Some great news to start the week: I’ve been nominated for a Series Career Achievement Award by the Romantic Times. The RT Career Achievement Awards honour authors for their entire body of work throughout their career rather than for a specific book. Nominees are selected by RT’s staff of over 50 reviewers representing the readers’ voice in the women’s fiction industry, so it’s a great honour and obviously I am thrilled.
There is something a little ironic about it, too, as I have been struggling to get going on my next book and as always when I hit a block, I immediately decide my career is over/I’m never going to be able to write again/will have to sell the house etc., etc. (Overreact? Moi??)
It’s all very frustrating as I was all fired up go when I realised that my muse had gone AWOL. I called for her, but she wouldn’t come, no matter what blandishments I offered.
At first I wasn’t too worried. I made excuses for her. She’d had a lot of deadlines, she deserved a bit of a break. My nose (still looking fairly gruesome but much better) had made it hard for her to concentrate, poor thing. Then I started to get cross. I was sitting here, ready to work, and the least she could do was show up and do her bit.
|A gin and a bath: what more could a muse want?|
One of the sessions in my writing course is about dealing with block, and I was even reduced to getting out my notes. I tried writing through it, and didn’t get anywhere. I tried drawing up a character cluster and identifying goals and motivations. I tried writing a description of the heroine from the hero’s POV, one of Michelle Douglas’s suggestions (at that point my muse did, in fact, poke her head in the cat flap, as it were, but ran away when I attempted to coax her inside. Should have ignored her, I suppose). I tried gin, I tried a bath.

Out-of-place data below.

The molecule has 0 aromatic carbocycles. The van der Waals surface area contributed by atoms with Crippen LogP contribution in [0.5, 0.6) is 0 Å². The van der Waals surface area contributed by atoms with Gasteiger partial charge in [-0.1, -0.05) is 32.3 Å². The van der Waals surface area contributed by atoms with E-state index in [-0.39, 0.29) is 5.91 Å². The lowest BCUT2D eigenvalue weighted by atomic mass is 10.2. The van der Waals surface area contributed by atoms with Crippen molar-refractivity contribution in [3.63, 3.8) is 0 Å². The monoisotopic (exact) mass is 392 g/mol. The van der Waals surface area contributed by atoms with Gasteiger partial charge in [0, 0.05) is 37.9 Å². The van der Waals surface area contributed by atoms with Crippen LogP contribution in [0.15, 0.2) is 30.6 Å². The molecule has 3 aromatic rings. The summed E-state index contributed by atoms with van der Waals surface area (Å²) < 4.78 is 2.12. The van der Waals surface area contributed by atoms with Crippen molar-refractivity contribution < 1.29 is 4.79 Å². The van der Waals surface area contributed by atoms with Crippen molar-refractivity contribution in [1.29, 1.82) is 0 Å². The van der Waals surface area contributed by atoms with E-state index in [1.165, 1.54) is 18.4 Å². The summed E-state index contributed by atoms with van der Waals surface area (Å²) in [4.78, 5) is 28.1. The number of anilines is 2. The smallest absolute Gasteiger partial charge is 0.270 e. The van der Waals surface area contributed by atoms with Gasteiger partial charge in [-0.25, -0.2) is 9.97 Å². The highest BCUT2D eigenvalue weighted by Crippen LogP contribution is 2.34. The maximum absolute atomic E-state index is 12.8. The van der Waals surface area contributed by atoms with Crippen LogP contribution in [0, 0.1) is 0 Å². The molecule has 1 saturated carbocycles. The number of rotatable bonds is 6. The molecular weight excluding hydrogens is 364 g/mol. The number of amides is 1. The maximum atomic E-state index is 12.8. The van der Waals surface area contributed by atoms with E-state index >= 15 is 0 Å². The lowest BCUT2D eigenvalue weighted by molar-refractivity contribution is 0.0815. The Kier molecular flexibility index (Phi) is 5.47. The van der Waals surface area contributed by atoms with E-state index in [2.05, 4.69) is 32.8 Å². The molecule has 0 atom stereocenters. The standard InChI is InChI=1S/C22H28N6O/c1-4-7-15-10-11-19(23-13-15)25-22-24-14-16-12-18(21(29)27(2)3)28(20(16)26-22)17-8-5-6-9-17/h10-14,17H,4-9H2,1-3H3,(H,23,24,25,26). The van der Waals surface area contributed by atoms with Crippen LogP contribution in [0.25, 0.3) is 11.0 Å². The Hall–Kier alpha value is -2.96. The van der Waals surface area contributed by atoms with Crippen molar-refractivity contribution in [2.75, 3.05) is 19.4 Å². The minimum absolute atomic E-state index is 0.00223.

Exasperated, I dragged a key member of my plotting team off for a walk. George was the problem. I didn’t have a sense of him at all. By the end of the walk, we’d established that both George and Frith were problems, and neither of them were characters anyone would care about.
And then, just when I’d given up on her and was cooking for friends arriving that evening, who should turn up but my muse, without a word of apology for her lateness, but bearing an idea that would turn everything around. Now I know why George is the way he is, and why he is heroic in spite of appearing, on the face of it, a failure.
Then we had a discussion over dinner about hen parties and various associated activities, and I learnt about the Mr & Mrs questionnaire. This may be old news to you, but I had never heard of it before. Apparently, you ring up the groom and ask him various questions to see how well he knows his bride to be, and then you compare his answers with hers, presumably over a bottle of wine. So you can ask him whether he knows what her favourite sandwich filling is, or what their favourite book is etc. I’ve now got a great idea for a scene, and all at once the characters and the plot are coming to life.
Now all I have to do is start writing. (Muse? Muse? Where are you going? Come back!)
While she’s being skittish, I’ll start by drawing up the questionnaire Frith and George discuss in the book. So far I’ve got:
What’s his/her favourite sandwich filling?
What is his/her pet hate?
What does s/he do when s/he is nervous?
What is his/her worst habit?
What’s the name of his/her first pet?
What would his/her dream holiday be?
Any other ideas very welcome!